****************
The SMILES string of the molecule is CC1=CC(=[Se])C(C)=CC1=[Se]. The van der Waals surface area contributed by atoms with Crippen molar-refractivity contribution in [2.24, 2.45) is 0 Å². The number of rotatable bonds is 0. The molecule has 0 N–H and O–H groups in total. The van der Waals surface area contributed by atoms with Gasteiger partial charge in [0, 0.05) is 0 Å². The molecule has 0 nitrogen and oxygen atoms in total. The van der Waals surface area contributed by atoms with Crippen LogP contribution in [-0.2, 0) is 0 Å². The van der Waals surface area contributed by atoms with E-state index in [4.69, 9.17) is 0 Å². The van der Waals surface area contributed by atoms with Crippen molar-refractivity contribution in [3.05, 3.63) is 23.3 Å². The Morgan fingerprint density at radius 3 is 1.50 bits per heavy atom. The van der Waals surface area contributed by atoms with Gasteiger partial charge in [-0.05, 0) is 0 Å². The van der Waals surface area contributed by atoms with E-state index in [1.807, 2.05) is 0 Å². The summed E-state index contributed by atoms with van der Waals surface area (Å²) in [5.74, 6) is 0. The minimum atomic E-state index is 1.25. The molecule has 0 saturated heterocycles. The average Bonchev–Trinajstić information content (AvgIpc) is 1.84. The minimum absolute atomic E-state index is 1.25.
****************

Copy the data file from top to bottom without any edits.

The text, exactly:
The SMILES string of the molecule is CC1=CC(=[Se])C(C)=CC1=[Se]. The van der Waals surface area contributed by atoms with Crippen molar-refractivity contribution in [2.24, 2.45) is 0 Å². The number of rotatable bonds is 0. The molecule has 0 N–H and O–H groups in total. The van der Waals surface area contributed by atoms with Gasteiger partial charge in [0, 0.05) is 0 Å². The molecule has 0 nitrogen and oxygen atoms in total. The van der Waals surface area contributed by atoms with Crippen LogP contribution in [-0.2, 0) is 0 Å². The van der Waals surface area contributed by atoms with E-state index in [4.69, 9.17) is 0 Å². The van der Waals surface area contributed by atoms with Crippen molar-refractivity contribution in [3.05, 3.63) is 23.3 Å². The Morgan fingerprint density at radius 3 is 1.50 bits per heavy atom. The van der Waals surface area contributed by atoms with Gasteiger partial charge in [-0.05, 0) is 0 Å². The van der Waals surface area contributed by atoms with E-state index in [1.807, 2.05) is 0 Å². The summed E-state index contributed by atoms with van der Waals surface area (Å²) in [5.74, 6) is 0. The minimum atomic E-state index is 1.25. The molecule has 0 saturated heterocycles. The average Bonchev–Trinajstić information content (AvgIpc) is 1.84. The minimum absolute atomic E-state index is 1.25.